- Governor, AG differ on legality of payroll without budget
- Regular RHA meeting a quiet affair
- Funnel clouds possible through evening
- Smoking bans a breath of fresh air to some, infuriating to others
- Experts break down the SCOTUS gay marriage ruling
- Senators offer insight into population loss
- SCOTUS ruling legalizes gay marriage
- RAMP receives $10,000 grant for youth services
- Obamacare victory shows failure of Scalia’s conservative revolution
- City Market: June 26
Guest Column: Rockford Public Schools: Whom would you trust?
By Jane Hayes
Trust! The Rockford School District asks us to trust their decisions to do better for our at-risk students at Page Park and Roosevelt Alternative High School. How often have they done what’s best for students and staff over the past seven years?
Over that time, the district has outsourced employees, humiliated staff members with premature lay-offs and pink slips, overspent public monies, increased the number of administrators downtown with costly benefits and salaries, retained a member of the cabinet charged with a felony that was later reduced to a misdemeanor charge while firing many teachers for minor infractions, closed schools and programs, bought a new board office building, held board and committee meetings in cramped and an unsafe environment that limits the populace, evaded the truth requiring costly and time-consuming Freedom of Information Act requests, and now have forced teachers to reach an impasse with contract negotiations!
The district’s words are hollow because the truth has been twisted, evaded or never revealed at all.
The common welfare of people throughout the district has not been safeguarded by our decision-makers, and it’s time to speak up.
According to John Adams, “The only maxim of a free government ought to be to trust no man living with power to endanger the public liberty.”
According to Matt Vosberg, assistant superintendent of the Rockford School District, in last Sunday’s (Feb. 26) Rockford Register Star, the district wants to outsource Roosevelt and Page Park to the Ombudsman Model of delivering an education to our at-risk students. It’s all about dollars and sense (common, that is), too often missing from decisions made by people in power and imposed on our students and staff.
Why should we trust this district after their track record? Last year, speech pathologists were laid off, which left us searching frantically for qualified teachers to service our students properly for their mandated minutes. How short-sighted! These teachers have valuable skills that were appreciated elsewhere, so who could blame them for leaving Rockford? How cost-effective was that decision?
Yet, Mr. Vosberg swears not one teaching job will be lost by using Ombudsman, which brings their own staff with them. Believe him? I don’t.
After the record of teacher lay-offs and poor faith negotiations, embattled teachers are weary and mistrustful. That’s why many retire rather than deal with the ineptitude and unethical treatment by detached administrators. So, Rockford is losing valued teachers as mentors for new staff, who offer stability with classroom management experience, curriculum skills and common sense.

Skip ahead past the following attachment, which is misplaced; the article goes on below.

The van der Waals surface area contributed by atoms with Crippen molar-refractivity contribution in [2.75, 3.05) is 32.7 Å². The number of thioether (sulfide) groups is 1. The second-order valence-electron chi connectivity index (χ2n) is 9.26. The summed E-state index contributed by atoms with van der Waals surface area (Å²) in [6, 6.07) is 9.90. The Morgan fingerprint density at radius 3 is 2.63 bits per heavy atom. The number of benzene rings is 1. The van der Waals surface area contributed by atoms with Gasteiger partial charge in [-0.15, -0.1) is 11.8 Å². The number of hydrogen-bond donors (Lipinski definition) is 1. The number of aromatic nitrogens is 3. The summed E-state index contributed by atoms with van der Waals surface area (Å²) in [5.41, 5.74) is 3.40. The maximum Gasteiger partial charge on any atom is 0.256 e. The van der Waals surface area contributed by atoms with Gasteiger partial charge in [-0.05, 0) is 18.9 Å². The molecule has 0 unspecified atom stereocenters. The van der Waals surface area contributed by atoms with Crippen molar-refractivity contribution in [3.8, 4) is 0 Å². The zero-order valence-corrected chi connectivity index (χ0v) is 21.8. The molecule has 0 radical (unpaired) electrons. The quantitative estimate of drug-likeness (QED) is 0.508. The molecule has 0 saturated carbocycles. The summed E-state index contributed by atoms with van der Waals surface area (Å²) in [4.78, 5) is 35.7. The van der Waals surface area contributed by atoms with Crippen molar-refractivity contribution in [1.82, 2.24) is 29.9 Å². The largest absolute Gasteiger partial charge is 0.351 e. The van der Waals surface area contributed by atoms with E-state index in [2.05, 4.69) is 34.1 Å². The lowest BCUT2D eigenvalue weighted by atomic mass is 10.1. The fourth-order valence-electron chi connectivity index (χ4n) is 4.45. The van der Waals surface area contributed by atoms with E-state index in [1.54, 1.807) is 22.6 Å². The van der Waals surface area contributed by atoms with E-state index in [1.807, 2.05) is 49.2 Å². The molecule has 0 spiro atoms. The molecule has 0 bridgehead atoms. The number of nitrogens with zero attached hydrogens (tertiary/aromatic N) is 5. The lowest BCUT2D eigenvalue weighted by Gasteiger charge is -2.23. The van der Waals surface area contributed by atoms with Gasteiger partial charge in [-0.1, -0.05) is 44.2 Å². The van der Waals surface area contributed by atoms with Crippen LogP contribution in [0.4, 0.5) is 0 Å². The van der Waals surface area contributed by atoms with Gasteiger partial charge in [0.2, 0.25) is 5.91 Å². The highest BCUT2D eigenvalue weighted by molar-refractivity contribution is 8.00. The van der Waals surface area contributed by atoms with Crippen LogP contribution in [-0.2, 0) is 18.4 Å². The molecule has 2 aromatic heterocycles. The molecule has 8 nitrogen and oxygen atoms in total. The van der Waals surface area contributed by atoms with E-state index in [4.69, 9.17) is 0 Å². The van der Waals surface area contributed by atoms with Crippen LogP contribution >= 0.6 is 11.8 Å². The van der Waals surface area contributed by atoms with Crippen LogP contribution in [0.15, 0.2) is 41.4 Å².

Another point we wish to debate with Mr. Vosberg is that he says many of the demographics serviced by Ombudsman schools are similar to Rockford’s. While this business serves 120 school districts, very few are comparable to Rockford in enrollment numbers and poverty rates. According to the Ombudsman brochure, they service the following:
40 percent in Illinois
20 percent in Georgia
40 percent in 18 other states
8 percent have FRL (free or reduced lunch) rates greater than 75 percent (we are somewhere in the upper 70s)
70 percent have FRL rates less than 50 percent
75 percent of the Illinois districts have FRL less than 20 percent
4 percent of the districts are 28,000 students or more (we are somewhere around 28,500)
80 percent of the districts are 10,000 students or fewer
62 percent are 5,000 or fewer
In Naperville, the poverty rate is 5 percent and Rockford’s is 78 percent. Clearly, Ombudsman of Naperville does not service many school districts as large or impoverished as Rockford’s. There really wasn’t any district that mirrored Rockford because most districts in the 20,000- to 40,000-student size had much lower FRL rate than we do.
Bibb County in Georgia has 25,000 students with 70 percent FRL, which was the closest to ours.
When Interim Superintendent Robert Willis was interviewed by Elizabeth Fay (Channel 13), he stated this regarding the Ombudsman program: “They (the students) get reinforcement constantly from a teacher in the room. There’s a teacher who works with them, not teaching them, but supporting them.”
Oh, that’s right! They don’t need to teach the student; let the computer do that work. Anyone can do what a teacher does: support, nurse, counsel, patrol, protect, encourage, grade, direct, listen and finally, teach when there’s time!
A positive note for our students from Roosevelt: they won the Truth Talk debate last weekend, and two of our students have won Scholastic art awards. What is the district public relations department doing to promote such positive stories about Roosevelt? So much for our at-risk students … and any limitations the district believes about them or our program at Roosevelt.
“I have a perfect horror of words that are not backed up by deeds,” according to our namesake Teddy Roosevelt. So, as a teacher at Page Park or Roosevelt, whom would you trust?
Jane Hayes is a teacher at Roosevelt and a member of WEE, Watchdogs for Ethics in Education.
Article by Matt Vosberg, Sunday, Feb. 26, Rockford Register Star: www.rrstar.com/news/schools/x1771577894/Rockford-school-official-No-layoffs-in-alternative-education-proposal
From the Feb. 29-March 6, 2012, issue